Tuesday, November 10, 2009

On Adverse Selection, Moral Hazard, and ObamaCare

Most of the attention associated with the Pelosi-Obama bill, which barely passed the House Saturday night after much arm twisting by Democrats, has focused on the astronomical debt the plan will add to the nations already dire fiscal condition. The Democrat Party will only admit to approximately $1 trillion in costs but the far more credible Heritage Foundation estimates the actual cost at about $2.6 trillion over 10 years.

In addition to the staggering cost, other prominent criticisms of the Pelosi-Obama government takeover of health care include the rationing of health care to the elderly (death panels), rapidly rising insurance premiums for all Americans, the basic premise that government should be in the insurance business at all, as well as many other issues too numerous to list. The Wall Street Journal has referred to this bill as perhaps the worst to be contemplated by Congress since the infamous Smoot-Hawley tariff of 1930.

One of the worst components found in all of the various health care bills, which collectively can be called ObamaCare, is the provision which prevents insurance companies from denying, or even rating, the coverage to those with so-called "pre-existing" conditions ("rating" is the practice of charging higher premiums or lowering benefits to account for enhanced risks discovered during the underwriting process). The criticism of this aspect of ObamaCare has been muted in most quarters with precious few exceptions.

The government takeover of health care has obviously been a topic of discussion on many of the various talk shows on both network and broadcast television of late. In watching many of these debates, I've been struck by the inability of ObamaCare opponents to effectively defend the very reasonable practice of denying or rating coverage based on pre-existing conditions. Indeed many so-called conservatives get uncomfortable when this is brought up and attempt to change the subject.

This is unfortunate. This practice is rooted in sound economic theory and is rather easy to explain to anyone with a rudimentary understanding of the concept of risk. Insurance, whether life insurance, auto insurance, homeowner's insurance, or health insurance, is based entirely on risk. In its simplest terms, insurance is nothing more than a form of risk management. The person or entity purchasing the insurance, the insured, is transferring the risk of loss to the insurer. In effect, the insured is assuming a smaller but known risk (the cost of the premium) to guard against an unknown but potentially much larger risk. In order for this arrangement to work properly, the insurer must be able to determine the risk of loss and charge a premium commensurate with that risk. Both the insurer and the insured have the right to manage their respective risk.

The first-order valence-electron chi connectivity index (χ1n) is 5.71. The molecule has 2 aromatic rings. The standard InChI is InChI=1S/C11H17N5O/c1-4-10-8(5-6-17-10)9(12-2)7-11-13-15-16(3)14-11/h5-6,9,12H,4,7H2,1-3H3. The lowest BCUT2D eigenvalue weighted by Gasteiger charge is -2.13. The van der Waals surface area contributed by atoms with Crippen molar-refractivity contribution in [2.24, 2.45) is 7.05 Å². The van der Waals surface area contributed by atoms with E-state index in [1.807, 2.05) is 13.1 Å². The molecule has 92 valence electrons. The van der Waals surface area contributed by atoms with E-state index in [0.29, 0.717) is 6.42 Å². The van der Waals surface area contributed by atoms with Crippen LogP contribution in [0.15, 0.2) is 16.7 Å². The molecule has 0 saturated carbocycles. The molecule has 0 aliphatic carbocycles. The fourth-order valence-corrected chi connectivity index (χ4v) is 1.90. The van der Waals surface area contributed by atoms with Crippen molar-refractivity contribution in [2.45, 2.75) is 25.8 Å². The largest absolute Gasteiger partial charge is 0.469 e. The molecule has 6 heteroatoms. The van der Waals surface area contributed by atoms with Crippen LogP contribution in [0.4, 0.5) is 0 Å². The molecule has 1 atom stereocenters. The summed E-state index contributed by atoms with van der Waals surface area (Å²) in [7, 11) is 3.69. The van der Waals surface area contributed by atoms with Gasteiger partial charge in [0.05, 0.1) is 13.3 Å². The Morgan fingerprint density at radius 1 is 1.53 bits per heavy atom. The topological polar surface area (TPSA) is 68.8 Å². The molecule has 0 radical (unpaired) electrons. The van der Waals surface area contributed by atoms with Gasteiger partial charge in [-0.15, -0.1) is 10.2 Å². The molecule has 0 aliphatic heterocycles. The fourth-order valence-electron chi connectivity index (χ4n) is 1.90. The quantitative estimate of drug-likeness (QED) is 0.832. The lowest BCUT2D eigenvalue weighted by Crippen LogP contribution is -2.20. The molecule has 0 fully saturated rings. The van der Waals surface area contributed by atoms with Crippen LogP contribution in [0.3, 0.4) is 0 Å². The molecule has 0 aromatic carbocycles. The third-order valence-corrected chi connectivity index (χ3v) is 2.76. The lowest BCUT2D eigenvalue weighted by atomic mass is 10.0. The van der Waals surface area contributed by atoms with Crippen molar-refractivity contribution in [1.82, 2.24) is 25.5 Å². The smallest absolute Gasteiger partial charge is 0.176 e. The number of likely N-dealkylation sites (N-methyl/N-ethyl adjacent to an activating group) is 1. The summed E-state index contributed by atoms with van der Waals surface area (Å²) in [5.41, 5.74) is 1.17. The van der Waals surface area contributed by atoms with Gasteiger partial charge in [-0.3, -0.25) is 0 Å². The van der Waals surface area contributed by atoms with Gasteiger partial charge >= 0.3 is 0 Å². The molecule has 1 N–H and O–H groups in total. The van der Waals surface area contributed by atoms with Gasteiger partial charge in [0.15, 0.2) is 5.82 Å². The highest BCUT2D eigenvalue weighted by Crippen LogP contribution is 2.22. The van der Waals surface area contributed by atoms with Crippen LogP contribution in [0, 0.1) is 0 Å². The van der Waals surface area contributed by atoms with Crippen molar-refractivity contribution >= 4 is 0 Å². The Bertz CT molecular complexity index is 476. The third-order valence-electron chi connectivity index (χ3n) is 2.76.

If private insurers are not allowed to make their own risk assessment based on all available information, including information relating to pre-existing conditions, the entire risk management process necessary to the survival of the insurance industry will be undermined, perhaps catastrophically. If insurance companies are unable to take the financial risk into account associated with such risk factors as family history, claims history, or pre-existing conditions through the underwriting process, they will be unable to properly indemnify themselves and in short order, given their razor-thin profit margins, will be at risk of bankruptcy.

Denying insurance companies the right to appropriately underwrite the medical insurance they issue will result in a situation where only those who are at imminent risk of needing medical coverage will purchase insurance. Those who are healthy will simply forego the insurance, confident that they can wait until they are sick to purchase the coverage. This is what economists refer to as adverse or negative selection.

This is not complicated. Why would a healthy individual purchase an insurance policy when he knows the insurance company must provide him with coverage by law, even if he waits until he's sick? There is no financial incentive for him to so. The $750 fine is far cheaper than the cost of coverage. Those who do purchase insurance will see their premiums rise dramatically as healthy people opt to pay the fine rather than purchase the insurance. This will leave insurers with a smaller pool of increasingly unhealthy policyholders. Insurers will be forced to raise premiums for these people to cover the increased costs, resulting in more people opting out, resulting in still higher premiums and so on.